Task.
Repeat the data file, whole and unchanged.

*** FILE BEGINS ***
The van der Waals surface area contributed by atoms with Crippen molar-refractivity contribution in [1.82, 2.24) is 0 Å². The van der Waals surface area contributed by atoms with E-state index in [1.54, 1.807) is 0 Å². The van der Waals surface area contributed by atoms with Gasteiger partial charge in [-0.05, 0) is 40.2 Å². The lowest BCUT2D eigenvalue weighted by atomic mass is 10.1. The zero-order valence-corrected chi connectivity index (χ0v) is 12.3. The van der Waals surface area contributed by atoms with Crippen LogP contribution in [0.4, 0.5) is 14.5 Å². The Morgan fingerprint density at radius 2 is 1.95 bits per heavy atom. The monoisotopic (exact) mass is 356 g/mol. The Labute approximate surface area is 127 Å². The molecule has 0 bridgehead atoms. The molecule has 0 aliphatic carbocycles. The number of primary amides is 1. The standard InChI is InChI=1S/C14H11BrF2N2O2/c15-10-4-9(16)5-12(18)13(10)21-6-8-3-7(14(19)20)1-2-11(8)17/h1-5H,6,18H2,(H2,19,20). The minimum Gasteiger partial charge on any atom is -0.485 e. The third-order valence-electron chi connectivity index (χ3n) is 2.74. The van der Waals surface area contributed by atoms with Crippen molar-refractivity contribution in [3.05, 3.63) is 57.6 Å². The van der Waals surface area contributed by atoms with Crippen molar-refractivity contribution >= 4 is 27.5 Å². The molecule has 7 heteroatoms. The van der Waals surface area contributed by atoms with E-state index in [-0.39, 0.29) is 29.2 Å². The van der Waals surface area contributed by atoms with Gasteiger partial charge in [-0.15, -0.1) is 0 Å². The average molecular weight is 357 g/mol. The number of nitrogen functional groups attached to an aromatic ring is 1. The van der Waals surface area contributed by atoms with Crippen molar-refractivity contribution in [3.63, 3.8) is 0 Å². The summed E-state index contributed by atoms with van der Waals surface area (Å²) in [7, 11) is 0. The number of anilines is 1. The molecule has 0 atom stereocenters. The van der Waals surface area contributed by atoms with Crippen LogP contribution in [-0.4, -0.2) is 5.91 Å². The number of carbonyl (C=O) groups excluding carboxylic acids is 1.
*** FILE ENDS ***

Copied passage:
The van der Waals surface area contributed by atoms with Crippen molar-refractivity contribution in [1.82, 2.24) is 0 Å². The van der Waals surface area contributed by atoms with E-state index in [1.54, 1.807) is 0 Å². The van der Waals surface area contributed by atoms with Gasteiger partial charge in [-0.05, 0) is 40.2 Å². The lowest BCUT2D eigenvalue weighted by atomic mass is 10.1. The zero-order valence-corrected chi connectivity index (χ0v) is 12.3. The van der Waals surface area contributed by atoms with Crippen LogP contribution in [0.4, 0.5) is 14.5 Å². The Morgan fingerprint density at radius 2 is 1.95 bits per heavy atom. The monoisotopic (exact) mass is 356 g/mol. The Labute approximate surface area is 127 Å². The molecule has 0 bridgehead atoms. The molecule has 0 aliphatic carbocycles. The number of primary amides is 1. The standard InChI is InChI=1S/C14H11BrF2N2O2/c15-10-4-9(16)5-12(18)13(10)21-6-8-3-7(14(19)20)1-2-11(8)17/h1-5H,6,18H2,(H2,19,20). The minimum Gasteiger partial charge on any atom is -0.485 e. The third-order valence-electron chi connectivity index (χ3n) is 2.74. The van der Waals surface area contributed by atoms with Crippen molar-refractivity contribution in [3.05, 3.63) is 57.6 Å². The van der Waals surface area contributed by atoms with Crippen molar-refractivity contribution >= 4 is 27.5 Å². The molecule has 7 heteroatoms. The van der Waals surface area contributed by atoms with E-state index in [-0.39, 0.29) is 29.2 Å². The van der Waals surface area contributed by atoms with Gasteiger partial charge in [-0.15, -0.1) is 0 Å². The average molecular weight is 357 g/mol. The number of nitrogen functional groups attached to an aromatic ring is 1. The van der Waals surface area contributed by atoms with Crippen molar-refractivity contribution in [3.63, 3.8) is 0 Å². The summed E-state index contributed by atoms with van der Waals surface area (Å²) in [7, 11) is 0. The number of anilines is 1. The molecule has 0 atom stereocenters. The van der Waals surface area contributed by atoms with Crippen LogP contribution in [-0.4, -0.2) is 5.91 Å². The number of carbonyl (C=O) groups excluding carboxylic acids is 1.